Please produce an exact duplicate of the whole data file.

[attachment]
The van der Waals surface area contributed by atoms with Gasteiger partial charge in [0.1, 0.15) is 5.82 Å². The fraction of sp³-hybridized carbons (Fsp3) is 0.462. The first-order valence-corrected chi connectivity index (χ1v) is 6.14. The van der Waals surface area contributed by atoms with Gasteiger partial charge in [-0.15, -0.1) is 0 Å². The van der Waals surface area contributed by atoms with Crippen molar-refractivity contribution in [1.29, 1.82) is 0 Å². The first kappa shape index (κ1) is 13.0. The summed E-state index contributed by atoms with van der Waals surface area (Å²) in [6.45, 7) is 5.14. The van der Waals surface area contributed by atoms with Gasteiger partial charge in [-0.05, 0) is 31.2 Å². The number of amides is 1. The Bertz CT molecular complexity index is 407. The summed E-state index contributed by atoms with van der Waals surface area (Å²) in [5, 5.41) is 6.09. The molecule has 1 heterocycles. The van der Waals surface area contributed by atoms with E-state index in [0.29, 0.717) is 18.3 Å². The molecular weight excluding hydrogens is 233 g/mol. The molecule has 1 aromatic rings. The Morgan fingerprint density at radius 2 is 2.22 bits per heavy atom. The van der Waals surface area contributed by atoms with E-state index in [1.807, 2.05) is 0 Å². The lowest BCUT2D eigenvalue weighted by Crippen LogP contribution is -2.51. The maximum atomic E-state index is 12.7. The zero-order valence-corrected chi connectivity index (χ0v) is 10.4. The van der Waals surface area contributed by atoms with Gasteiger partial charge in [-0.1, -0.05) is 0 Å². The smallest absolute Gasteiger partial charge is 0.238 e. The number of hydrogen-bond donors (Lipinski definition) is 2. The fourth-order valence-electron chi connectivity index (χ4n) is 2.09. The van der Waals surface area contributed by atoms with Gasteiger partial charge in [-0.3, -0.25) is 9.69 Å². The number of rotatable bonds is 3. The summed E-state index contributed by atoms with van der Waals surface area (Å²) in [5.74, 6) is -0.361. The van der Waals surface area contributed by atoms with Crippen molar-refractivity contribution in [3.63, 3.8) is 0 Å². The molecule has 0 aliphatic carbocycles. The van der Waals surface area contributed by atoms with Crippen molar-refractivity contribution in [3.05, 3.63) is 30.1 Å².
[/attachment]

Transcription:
The van der Waals surface area contributed by atoms with Gasteiger partial charge in [0.1, 0.15) is 5.82 Å². The fraction of sp³-hybridized carbons (Fsp3) is 0.462. The first-order valence-corrected chi connectivity index (χ1v) is 6.14. The van der Waals surface area contributed by atoms with Gasteiger partial charge in [-0.15, -0.1) is 0 Å². The van der Waals surface area contributed by atoms with Crippen molar-refractivity contribution in [1.29, 1.82) is 0 Å². The first kappa shape index (κ1) is 13.0. The summed E-state index contributed by atoms with van der Waals surface area (Å²) in [6.45, 7) is 5.14. The van der Waals surface area contributed by atoms with Gasteiger partial charge in [-0.05, 0) is 31.2 Å². The number of amides is 1. The Bertz CT molecular complexity index is 407. The summed E-state index contributed by atoms with van der Waals surface area (Å²) in [5, 5.41) is 6.09. The molecule has 1 heterocycles. The van der Waals surface area contributed by atoms with E-state index in [0.29, 0.717) is 18.3 Å². The molecular weight excluding hydrogens is 233 g/mol. The molecule has 1 aromatic rings. The Morgan fingerprint density at radius 2 is 2.22 bits per heavy atom. The van der Waals surface area contributed by atoms with E-state index in [1.807, 2.05) is 0 Å². The lowest BCUT2D eigenvalue weighted by Crippen LogP contribution is -2.51. The maximum atomic E-state index is 12.7. The zero-order valence-corrected chi connectivity index (χ0v) is 10.4. The van der Waals surface area contributed by atoms with Gasteiger partial charge in [-0.1, -0.05) is 0 Å². The smallest absolute Gasteiger partial charge is 0.238 e. The number of hydrogen-bond donors (Lipinski definition) is 2. The fourth-order valence-electron chi connectivity index (χ4n) is 2.09. The van der Waals surface area contributed by atoms with Gasteiger partial charge in [-0.3, -0.25) is 9.69 Å². The number of rotatable bonds is 3. The summed E-state index contributed by atoms with van der Waals surface area (Å²) in [5.74, 6) is -0.361. The van der Waals surface area contributed by atoms with Crippen molar-refractivity contribution in [3.63, 3.8) is 0 Å². The molecule has 0 aliphatic carbocycles. The van der Waals surface area contributed by atoms with Crippen molar-refractivity contribution in [3.05, 3.63) is 30.1 Å².